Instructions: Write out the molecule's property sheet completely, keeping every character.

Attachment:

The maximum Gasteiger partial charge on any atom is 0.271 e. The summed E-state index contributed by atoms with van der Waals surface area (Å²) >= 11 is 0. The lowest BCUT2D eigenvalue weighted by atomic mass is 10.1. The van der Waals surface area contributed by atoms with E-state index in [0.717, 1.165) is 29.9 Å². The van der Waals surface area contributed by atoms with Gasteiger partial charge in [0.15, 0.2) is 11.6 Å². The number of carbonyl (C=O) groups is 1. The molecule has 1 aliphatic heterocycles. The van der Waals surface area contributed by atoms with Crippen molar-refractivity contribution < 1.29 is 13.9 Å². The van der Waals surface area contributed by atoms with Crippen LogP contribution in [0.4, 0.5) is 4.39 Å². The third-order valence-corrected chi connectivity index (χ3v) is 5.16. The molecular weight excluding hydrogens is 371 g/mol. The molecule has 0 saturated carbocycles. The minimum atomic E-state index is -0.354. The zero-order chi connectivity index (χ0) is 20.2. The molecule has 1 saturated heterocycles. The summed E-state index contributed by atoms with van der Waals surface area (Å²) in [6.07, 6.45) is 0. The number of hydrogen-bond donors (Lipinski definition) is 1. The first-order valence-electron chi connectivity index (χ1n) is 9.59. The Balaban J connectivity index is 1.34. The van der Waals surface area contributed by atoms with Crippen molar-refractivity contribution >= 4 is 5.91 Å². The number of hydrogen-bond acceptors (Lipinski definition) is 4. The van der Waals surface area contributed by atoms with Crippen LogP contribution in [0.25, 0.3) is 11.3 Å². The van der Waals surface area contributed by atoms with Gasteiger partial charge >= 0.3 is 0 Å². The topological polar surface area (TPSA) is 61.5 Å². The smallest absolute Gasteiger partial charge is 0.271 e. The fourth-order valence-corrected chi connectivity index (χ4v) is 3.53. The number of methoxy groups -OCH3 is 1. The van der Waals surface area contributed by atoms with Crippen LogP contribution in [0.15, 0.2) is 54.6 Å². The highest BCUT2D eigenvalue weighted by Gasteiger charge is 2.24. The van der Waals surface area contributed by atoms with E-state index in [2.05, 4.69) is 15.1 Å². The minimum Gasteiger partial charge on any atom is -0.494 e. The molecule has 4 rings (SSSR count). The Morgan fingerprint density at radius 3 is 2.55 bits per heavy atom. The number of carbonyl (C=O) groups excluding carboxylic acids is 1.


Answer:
The maximum Gasteiger partial charge on any atom is 0.271 e. The summed E-state index contributed by atoms with van der Waals surface area (Å²) >= 11 is 0. The lowest BCUT2D eigenvalue weighted by atomic mass is 10.1. The van der Waals surface area contributed by atoms with E-state index in [0.717, 1.165) is 29.9 Å². The van der Waals surface area contributed by atoms with Gasteiger partial charge in [0.15, 0.2) is 11.6 Å². The number of carbonyl (C=O) groups is 1. The molecule has 1 aliphatic heterocycles. The van der Waals surface area contributed by atoms with Crippen molar-refractivity contribution < 1.29 is 13.9 Å². The van der Waals surface area contributed by atoms with Crippen LogP contribution in [0.4, 0.5) is 4.39 Å². The third-order valence-corrected chi connectivity index (χ3v) is 5.16. The molecular weight excluding hydrogens is 371 g/mol. The molecule has 0 saturated carbocycles. The minimum atomic E-state index is -0.354. The zero-order chi connectivity index (χ0) is 20.2. The molecule has 1 saturated heterocycles. The summed E-state index contributed by atoms with van der Waals surface area (Å²) in [6.07, 6.45) is 0. The number of hydrogen-bond donors (Lipinski definition) is 1. The first-order valence-electron chi connectivity index (χ1n) is 9.59. The Balaban J connectivity index is 1.34. The van der Waals surface area contributed by atoms with Crippen molar-refractivity contribution >= 4 is 5.91 Å². The number of hydrogen-bond acceptors (Lipinski definition) is 4. The van der Waals surface area contributed by atoms with Crippen LogP contribution in [0.25, 0.3) is 11.3 Å². The van der Waals surface area contributed by atoms with Gasteiger partial charge >= 0.3 is 0 Å². The topological polar surface area (TPSA) is 61.5 Å². The smallest absolute Gasteiger partial charge is 0.271 e. The fourth-order valence-corrected chi connectivity index (χ4v) is 3.53. The number of methoxy groups -OCH3 is 1. The van der Waals surface area contributed by atoms with Crippen LogP contribution in [0.15, 0.2) is 54.6 Å². The highest BCUT2D eigenvalue weighted by Gasteiger charge is 2.24. The van der Waals surface area contributed by atoms with E-state index in [2.05, 4.69) is 15.1 Å². The minimum Gasteiger partial charge on any atom is -0.494 e. The molecule has 4 rings (SSSR count). The Morgan fingerprint density at radius 3 is 2.55 bits per heavy atom. The number of carbonyl (C=O) groups excluding carboxylic acids is 1.